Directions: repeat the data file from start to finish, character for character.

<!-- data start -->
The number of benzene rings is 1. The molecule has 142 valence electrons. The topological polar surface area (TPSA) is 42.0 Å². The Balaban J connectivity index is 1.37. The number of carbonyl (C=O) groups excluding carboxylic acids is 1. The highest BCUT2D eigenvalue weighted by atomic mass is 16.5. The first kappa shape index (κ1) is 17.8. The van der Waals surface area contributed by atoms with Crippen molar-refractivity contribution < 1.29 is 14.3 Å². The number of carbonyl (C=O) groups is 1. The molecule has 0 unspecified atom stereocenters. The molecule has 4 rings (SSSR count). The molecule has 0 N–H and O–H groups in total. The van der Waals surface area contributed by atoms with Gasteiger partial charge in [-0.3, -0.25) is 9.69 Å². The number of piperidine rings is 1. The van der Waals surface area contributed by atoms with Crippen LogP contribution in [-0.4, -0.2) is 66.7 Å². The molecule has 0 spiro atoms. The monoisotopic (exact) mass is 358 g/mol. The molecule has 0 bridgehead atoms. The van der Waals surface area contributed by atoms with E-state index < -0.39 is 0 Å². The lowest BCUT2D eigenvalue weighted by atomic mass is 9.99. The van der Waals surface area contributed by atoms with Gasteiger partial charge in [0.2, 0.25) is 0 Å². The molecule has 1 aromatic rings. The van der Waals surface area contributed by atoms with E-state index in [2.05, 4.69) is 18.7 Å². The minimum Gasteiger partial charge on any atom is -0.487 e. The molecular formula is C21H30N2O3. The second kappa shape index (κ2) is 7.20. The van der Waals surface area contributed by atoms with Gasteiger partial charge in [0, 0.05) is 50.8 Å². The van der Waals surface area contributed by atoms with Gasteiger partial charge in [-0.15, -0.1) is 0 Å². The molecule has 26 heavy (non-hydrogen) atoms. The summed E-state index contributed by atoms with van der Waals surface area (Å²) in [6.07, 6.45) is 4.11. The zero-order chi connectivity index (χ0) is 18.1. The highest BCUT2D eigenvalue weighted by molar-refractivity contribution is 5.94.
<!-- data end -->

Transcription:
The number of benzene rings is 1. The molecule has 142 valence electrons. The topological polar surface area (TPSA) is 42.0 Å². The Balaban J connectivity index is 1.37. The number of carbonyl (C=O) groups excluding carboxylic acids is 1. The highest BCUT2D eigenvalue weighted by atomic mass is 16.5. The first kappa shape index (κ1) is 17.8. The van der Waals surface area contributed by atoms with Crippen molar-refractivity contribution < 1.29 is 14.3 Å². The number of carbonyl (C=O) groups is 1. The molecule has 0 unspecified atom stereocenters. The molecule has 4 rings (SSSR count). The molecule has 0 N–H and O–H groups in total. The van der Waals surface area contributed by atoms with Gasteiger partial charge in [-0.3, -0.25) is 9.69 Å². The number of piperidine rings is 1. The van der Waals surface area contributed by atoms with Crippen LogP contribution in [-0.4, -0.2) is 66.7 Å². The molecule has 0 spiro atoms. The monoisotopic (exact) mass is 358 g/mol. The molecule has 0 bridgehead atoms. The van der Waals surface area contributed by atoms with E-state index < -0.39 is 0 Å². The lowest BCUT2D eigenvalue weighted by atomic mass is 9.99. The van der Waals surface area contributed by atoms with Gasteiger partial charge in [0.2, 0.25) is 0 Å². The molecule has 1 aromatic rings. The van der Waals surface area contributed by atoms with E-state index in [2.05, 4.69) is 18.7 Å². The minimum Gasteiger partial charge on any atom is -0.487 e. The molecular formula is C21H30N2O3. The second kappa shape index (κ2) is 7.20. The van der Waals surface area contributed by atoms with Gasteiger partial charge in [0, 0.05) is 50.8 Å². The van der Waals surface area contributed by atoms with Gasteiger partial charge in [-0.15, -0.1) is 0 Å². The molecule has 26 heavy (non-hydrogen) atoms. The summed E-state index contributed by atoms with van der Waals surface area (Å²) in [6.07, 6.45) is 4.11. The zero-order chi connectivity index (χ0) is 18.1. The highest BCUT2D eigenvalue weighted by molar-refractivity contribution is 5.94.